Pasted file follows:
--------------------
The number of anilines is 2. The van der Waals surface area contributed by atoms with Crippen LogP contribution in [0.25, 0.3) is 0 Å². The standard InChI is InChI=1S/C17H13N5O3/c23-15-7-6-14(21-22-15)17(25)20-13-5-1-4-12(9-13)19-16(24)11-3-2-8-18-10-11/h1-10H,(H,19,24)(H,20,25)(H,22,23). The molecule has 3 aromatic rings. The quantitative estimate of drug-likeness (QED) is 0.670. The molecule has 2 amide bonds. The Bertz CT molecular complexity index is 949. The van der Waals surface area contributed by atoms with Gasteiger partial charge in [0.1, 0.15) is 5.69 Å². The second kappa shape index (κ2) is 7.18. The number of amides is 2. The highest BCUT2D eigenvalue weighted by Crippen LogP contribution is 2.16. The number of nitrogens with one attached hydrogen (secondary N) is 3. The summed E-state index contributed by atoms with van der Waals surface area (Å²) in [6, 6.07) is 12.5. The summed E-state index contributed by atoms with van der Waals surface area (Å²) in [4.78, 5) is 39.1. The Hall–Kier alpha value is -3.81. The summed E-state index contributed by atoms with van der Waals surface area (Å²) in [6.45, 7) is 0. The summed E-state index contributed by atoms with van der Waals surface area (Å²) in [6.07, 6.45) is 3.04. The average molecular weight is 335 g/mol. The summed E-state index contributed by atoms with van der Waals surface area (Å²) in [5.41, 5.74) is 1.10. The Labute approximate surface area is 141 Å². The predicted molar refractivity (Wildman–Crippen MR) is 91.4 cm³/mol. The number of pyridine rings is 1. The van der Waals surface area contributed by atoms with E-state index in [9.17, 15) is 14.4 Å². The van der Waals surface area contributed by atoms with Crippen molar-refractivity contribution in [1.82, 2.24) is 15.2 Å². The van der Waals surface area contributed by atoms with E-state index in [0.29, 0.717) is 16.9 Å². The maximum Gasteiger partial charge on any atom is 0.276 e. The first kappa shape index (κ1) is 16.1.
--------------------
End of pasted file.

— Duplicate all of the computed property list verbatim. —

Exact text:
The number of anilines is 2. The van der Waals surface area contributed by atoms with Crippen LogP contribution in [0.25, 0.3) is 0 Å². The standard InChI is InChI=1S/C17H13N5O3/c23-15-7-6-14(21-22-15)17(25)20-13-5-1-4-12(9-13)19-16(24)11-3-2-8-18-10-11/h1-10H,(H,19,24)(H,20,25)(H,22,23). The molecule has 3 aromatic rings. The quantitative estimate of drug-likeness (QED) is 0.670. The molecule has 2 amide bonds. The Bertz CT molecular complexity index is 949. The van der Waals surface area contributed by atoms with Gasteiger partial charge in [0.1, 0.15) is 5.69 Å². The second kappa shape index (κ2) is 7.18. The number of amides is 2. The highest BCUT2D eigenvalue weighted by Crippen LogP contribution is 2.16. The number of nitrogens with one attached hydrogen (secondary N) is 3. The summed E-state index contributed by atoms with van der Waals surface area (Å²) in [6, 6.07) is 12.5. The summed E-state index contributed by atoms with van der Waals surface area (Å²) in [4.78, 5) is 39.1. The Hall–Kier alpha value is -3.81. The summed E-state index contributed by atoms with van der Waals surface area (Å²) in [6.45, 7) is 0. The summed E-state index contributed by atoms with van der Waals surface area (Å²) in [6.07, 6.45) is 3.04. The average molecular weight is 335 g/mol. The summed E-state index contributed by atoms with van der Waals surface area (Å²) in [5.41, 5.74) is 1.10. The Labute approximate surface area is 141 Å². The predicted molar refractivity (Wildman–Crippen MR) is 91.4 cm³/mol. The number of pyridine rings is 1. The van der Waals surface area contributed by atoms with E-state index in [9.17, 15) is 14.4 Å². The van der Waals surface area contributed by atoms with Crippen molar-refractivity contribution in [1.82, 2.24) is 15.2 Å². The van der Waals surface area contributed by atoms with E-state index in [0.29, 0.717) is 16.9 Å². The maximum Gasteiger partial charge on any atom is 0.276 e. The first kappa shape index (κ1) is 16.1.